Lulled into a timeless dream

It has been a long time coming, but good things reward those who wait.

I first heard Los Angeles-based Aussie Ry Cuming, who goes by the more cryptic moniker RY X, when I chanced upon his four-track Berlin EP back in 2013.

That voice - an androgynous falsetto rightly compared with Bon Iver's, but one that never breaks - was the star. It floated through the night sky, like a satellite on its lonely orbit and, before you could get close to it, it evaporated.

Three years later and that gorgeous voice is given full rein in Dawn, Cuming's full studio debut as RY X. Two exquisite songs remain from the EP - the title track and Shortline - and they fit seamlessly into a hazy, ephemeral spell.

Sure, the au courant melding of alternative R&B, electronica and indie folk has already yielded heroes such as Iver and James Blake, but it is testament to Cuming's gift that he sounds distinct enough, often rapt in its own tussle between desire and devotion.

  • INDIE POP/R&B

  • DAWN

    RY X

    Loma Vista

    4/5 stars

"We let love be water to wine/We let love be the higher design/We let love be a call in the night/We let love the fire divine," goes the refrain in Salt.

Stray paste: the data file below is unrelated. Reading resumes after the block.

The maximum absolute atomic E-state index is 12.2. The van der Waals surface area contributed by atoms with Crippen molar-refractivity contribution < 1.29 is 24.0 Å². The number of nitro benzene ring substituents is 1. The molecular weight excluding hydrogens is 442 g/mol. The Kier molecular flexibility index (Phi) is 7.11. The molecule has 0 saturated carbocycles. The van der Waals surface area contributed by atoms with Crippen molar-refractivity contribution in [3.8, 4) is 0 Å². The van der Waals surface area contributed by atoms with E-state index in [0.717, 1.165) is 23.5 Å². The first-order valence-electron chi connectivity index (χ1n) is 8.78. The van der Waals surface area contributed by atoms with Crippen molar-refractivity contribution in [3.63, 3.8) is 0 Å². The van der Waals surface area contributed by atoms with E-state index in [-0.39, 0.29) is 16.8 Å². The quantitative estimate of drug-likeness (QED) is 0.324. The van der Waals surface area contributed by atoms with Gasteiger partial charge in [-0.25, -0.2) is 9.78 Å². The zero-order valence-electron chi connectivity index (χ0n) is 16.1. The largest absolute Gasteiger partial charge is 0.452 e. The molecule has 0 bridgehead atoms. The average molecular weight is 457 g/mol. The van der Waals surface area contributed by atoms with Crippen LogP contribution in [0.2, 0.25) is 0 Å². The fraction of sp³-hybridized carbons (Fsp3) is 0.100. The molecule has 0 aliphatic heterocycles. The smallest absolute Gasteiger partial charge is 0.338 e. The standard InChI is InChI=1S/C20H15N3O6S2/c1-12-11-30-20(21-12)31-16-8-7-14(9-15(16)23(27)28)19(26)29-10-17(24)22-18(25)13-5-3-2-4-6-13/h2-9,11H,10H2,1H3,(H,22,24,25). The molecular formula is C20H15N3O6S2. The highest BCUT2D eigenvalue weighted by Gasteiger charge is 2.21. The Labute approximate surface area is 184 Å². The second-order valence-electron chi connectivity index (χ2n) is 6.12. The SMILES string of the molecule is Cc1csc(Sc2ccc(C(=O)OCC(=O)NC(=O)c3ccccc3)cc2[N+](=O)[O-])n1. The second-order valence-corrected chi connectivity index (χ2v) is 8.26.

Buffered by mellifluous acoustic strums, the melody takes flight on fluttering synths and plangent piano plinks.

The tactile quality is enhanced by the assiduous ways in which Cuming builds spaces and mirrors for his voice to refract.

"You had me howling," he sings, unharried, riding on the rhythm in Howling. Elsewhere, in Only, the voice is tossed around, ricocheting off one's consciousness before coming next to your ear.

The sudden proximity unsettles, especially when one is lulled into a timeless dream. Listen to Beacon, which begins with a string ensemble. Cuming intones, "I fall into your mind's eye", slowly submerged into a sea of white noise and atonal synths.

Haste ups the pace, heart pulsating over a motorik beat, but it is Deliverance which comes closest to a dance revelry, in a four-on-the- floor beat that never totally loses control - and all the better for it.

A version of this article appeared in the print edition of The Straits Times on June 22, 2016, with the headline 'Lulled into a timeless dream'. Print Edition | Subscribe